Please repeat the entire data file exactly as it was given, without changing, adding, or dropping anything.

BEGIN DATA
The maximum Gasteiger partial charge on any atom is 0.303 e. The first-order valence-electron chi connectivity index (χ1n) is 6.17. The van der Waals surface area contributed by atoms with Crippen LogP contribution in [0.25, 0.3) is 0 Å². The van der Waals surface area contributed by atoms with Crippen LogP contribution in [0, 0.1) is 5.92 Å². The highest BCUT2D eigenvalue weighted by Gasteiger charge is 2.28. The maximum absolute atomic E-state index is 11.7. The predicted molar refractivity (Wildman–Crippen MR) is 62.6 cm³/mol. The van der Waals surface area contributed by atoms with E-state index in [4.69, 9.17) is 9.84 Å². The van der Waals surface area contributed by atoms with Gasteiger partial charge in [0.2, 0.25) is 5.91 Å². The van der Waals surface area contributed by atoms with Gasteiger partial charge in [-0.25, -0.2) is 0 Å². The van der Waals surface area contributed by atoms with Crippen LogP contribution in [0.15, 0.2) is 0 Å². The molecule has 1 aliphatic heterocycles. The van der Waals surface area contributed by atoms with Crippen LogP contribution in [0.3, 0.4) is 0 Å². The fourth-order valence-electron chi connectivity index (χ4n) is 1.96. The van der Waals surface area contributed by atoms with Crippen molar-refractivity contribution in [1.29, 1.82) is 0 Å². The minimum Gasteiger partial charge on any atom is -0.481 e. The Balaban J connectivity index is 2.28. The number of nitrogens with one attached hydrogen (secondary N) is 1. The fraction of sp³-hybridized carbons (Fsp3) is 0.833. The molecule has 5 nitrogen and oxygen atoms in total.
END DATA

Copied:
The maximum Gasteiger partial charge on any atom is 0.303 e. The first-order valence-electron chi connectivity index (χ1n) is 6.17. The van der Waals surface area contributed by atoms with Crippen LogP contribution in [0.25, 0.3) is 0 Å². The van der Waals surface area contributed by atoms with Crippen LogP contribution in [0, 0.1) is 5.92 Å². The highest BCUT2D eigenvalue weighted by Gasteiger charge is 2.28. The maximum absolute atomic E-state index is 11.7. The predicted molar refractivity (Wildman–Crippen MR) is 62.6 cm³/mol. The van der Waals surface area contributed by atoms with E-state index in [4.69, 9.17) is 9.84 Å². The van der Waals surface area contributed by atoms with Gasteiger partial charge in [0.2, 0.25) is 5.91 Å². The van der Waals surface area contributed by atoms with Gasteiger partial charge in [-0.25, -0.2) is 0 Å². The van der Waals surface area contributed by atoms with Crippen LogP contribution in [0.15, 0.2) is 0 Å². The molecule has 1 aliphatic heterocycles. The van der Waals surface area contributed by atoms with Crippen LogP contribution in [0.3, 0.4) is 0 Å². The fourth-order valence-electron chi connectivity index (χ4n) is 1.96. The van der Waals surface area contributed by atoms with Crippen molar-refractivity contribution in [1.29, 1.82) is 0 Å². The minimum Gasteiger partial charge on any atom is -0.481 e. The Balaban J connectivity index is 2.28. The number of nitrogens with one attached hydrogen (secondary N) is 1. The fraction of sp³-hybridized carbons (Fsp3) is 0.833. The molecule has 5 nitrogen and oxygen atoms in total.